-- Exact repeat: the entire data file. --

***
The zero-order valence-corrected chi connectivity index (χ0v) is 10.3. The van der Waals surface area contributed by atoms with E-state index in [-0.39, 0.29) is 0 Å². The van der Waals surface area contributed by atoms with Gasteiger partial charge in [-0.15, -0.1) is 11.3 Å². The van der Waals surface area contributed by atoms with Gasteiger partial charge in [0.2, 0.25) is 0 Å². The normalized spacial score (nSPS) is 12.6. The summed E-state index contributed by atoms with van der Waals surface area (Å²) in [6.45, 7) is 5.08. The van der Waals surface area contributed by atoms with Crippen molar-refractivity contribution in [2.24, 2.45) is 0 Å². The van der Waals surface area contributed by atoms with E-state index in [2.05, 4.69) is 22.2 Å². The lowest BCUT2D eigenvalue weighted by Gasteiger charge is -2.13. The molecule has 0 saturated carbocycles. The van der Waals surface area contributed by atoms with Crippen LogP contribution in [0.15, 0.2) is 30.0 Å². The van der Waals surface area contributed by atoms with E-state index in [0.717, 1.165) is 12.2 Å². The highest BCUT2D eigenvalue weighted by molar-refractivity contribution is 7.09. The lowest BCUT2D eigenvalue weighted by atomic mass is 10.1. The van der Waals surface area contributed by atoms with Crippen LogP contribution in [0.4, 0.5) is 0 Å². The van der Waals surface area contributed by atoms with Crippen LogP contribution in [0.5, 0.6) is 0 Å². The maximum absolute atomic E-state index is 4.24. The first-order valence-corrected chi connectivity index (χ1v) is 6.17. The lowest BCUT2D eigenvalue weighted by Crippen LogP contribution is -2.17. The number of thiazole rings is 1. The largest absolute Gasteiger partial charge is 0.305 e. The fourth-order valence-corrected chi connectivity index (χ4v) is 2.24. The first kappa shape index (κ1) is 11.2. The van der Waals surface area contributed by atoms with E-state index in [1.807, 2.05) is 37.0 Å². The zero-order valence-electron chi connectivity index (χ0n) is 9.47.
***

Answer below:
The zero-order valence-corrected chi connectivity index (χ0v) is 10.3. The van der Waals surface area contributed by atoms with E-state index in [-0.39, 0.29) is 0 Å². The van der Waals surface area contributed by atoms with Gasteiger partial charge in [-0.15, -0.1) is 11.3 Å². The van der Waals surface area contributed by atoms with Gasteiger partial charge in [0.2, 0.25) is 0 Å². The normalized spacial score (nSPS) is 12.6. The summed E-state index contributed by atoms with van der Waals surface area (Å²) in [6.45, 7) is 5.08. The van der Waals surface area contributed by atoms with Crippen molar-refractivity contribution in [2.24, 2.45) is 0 Å². The van der Waals surface area contributed by atoms with E-state index in [2.05, 4.69) is 22.2 Å². The lowest BCUT2D eigenvalue weighted by Gasteiger charge is -2.13. The molecule has 0 saturated carbocycles. The van der Waals surface area contributed by atoms with Crippen LogP contribution in [0.15, 0.2) is 30.0 Å². The van der Waals surface area contributed by atoms with E-state index in [0.717, 1.165) is 12.2 Å². The highest BCUT2D eigenvalue weighted by molar-refractivity contribution is 7.09. The lowest BCUT2D eigenvalue weighted by atomic mass is 10.1. The van der Waals surface area contributed by atoms with Crippen LogP contribution in [0.4, 0.5) is 0 Å². The van der Waals surface area contributed by atoms with Crippen LogP contribution in [0.5, 0.6) is 0 Å². The maximum absolute atomic E-state index is 4.24. The first-order valence-corrected chi connectivity index (χ1v) is 6.17. The lowest BCUT2D eigenvalue weighted by Crippen LogP contribution is -2.17. The number of thiazole rings is 1. The largest absolute Gasteiger partial charge is 0.305 e. The fourth-order valence-corrected chi connectivity index (χ4v) is 2.24. The first kappa shape index (κ1) is 11.2. The van der Waals surface area contributed by atoms with E-state index in [1.807, 2.05) is 37.0 Å². The zero-order valence-electron chi connectivity index (χ0n) is 9.47.